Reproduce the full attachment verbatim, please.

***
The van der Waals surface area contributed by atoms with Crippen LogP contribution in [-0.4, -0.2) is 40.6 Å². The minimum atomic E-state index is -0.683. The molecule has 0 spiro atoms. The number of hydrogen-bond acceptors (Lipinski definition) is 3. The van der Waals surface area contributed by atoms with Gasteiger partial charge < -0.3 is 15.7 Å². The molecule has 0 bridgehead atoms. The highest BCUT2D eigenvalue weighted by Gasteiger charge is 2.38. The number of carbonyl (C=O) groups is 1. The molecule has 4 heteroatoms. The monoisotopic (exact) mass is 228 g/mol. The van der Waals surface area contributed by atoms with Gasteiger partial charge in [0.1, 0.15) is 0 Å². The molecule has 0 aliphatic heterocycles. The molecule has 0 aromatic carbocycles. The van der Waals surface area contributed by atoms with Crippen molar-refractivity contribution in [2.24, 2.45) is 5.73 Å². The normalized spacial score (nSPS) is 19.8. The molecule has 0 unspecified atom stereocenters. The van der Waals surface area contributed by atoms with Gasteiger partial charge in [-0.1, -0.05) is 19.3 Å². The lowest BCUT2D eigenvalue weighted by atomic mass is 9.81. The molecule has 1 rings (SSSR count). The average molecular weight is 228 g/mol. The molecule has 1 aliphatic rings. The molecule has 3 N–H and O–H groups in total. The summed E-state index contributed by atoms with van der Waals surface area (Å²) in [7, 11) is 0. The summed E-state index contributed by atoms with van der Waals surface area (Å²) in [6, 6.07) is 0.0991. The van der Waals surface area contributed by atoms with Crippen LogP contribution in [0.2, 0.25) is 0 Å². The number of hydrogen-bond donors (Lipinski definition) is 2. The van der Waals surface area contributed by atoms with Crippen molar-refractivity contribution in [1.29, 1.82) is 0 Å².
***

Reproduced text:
The van der Waals surface area contributed by atoms with Crippen LogP contribution in [-0.4, -0.2) is 40.6 Å². The minimum atomic E-state index is -0.683. The molecule has 0 spiro atoms. The number of hydrogen-bond acceptors (Lipinski definition) is 3. The van der Waals surface area contributed by atoms with Gasteiger partial charge < -0.3 is 15.7 Å². The molecule has 0 bridgehead atoms. The highest BCUT2D eigenvalue weighted by Gasteiger charge is 2.38. The number of carbonyl (C=O) groups is 1. The molecule has 4 heteroatoms. The monoisotopic (exact) mass is 228 g/mol. The van der Waals surface area contributed by atoms with Gasteiger partial charge in [0.1, 0.15) is 0 Å². The molecule has 0 aliphatic heterocycles. The molecule has 0 aromatic carbocycles. The van der Waals surface area contributed by atoms with Crippen molar-refractivity contribution in [2.24, 2.45) is 5.73 Å². The normalized spacial score (nSPS) is 19.8. The molecule has 0 unspecified atom stereocenters. The van der Waals surface area contributed by atoms with Gasteiger partial charge in [-0.1, -0.05) is 19.3 Å². The lowest BCUT2D eigenvalue weighted by atomic mass is 9.81. The molecule has 1 rings (SSSR count). The average molecular weight is 228 g/mol. The molecule has 1 aliphatic rings. The molecule has 3 N–H and O–H groups in total. The summed E-state index contributed by atoms with van der Waals surface area (Å²) in [7, 11) is 0. The summed E-state index contributed by atoms with van der Waals surface area (Å²) in [6, 6.07) is 0.0991. The van der Waals surface area contributed by atoms with Crippen LogP contribution in [0.2, 0.25) is 0 Å². The number of hydrogen-bond donors (Lipinski definition) is 2. The van der Waals surface area contributed by atoms with Crippen molar-refractivity contribution in [1.29, 1.82) is 0 Å².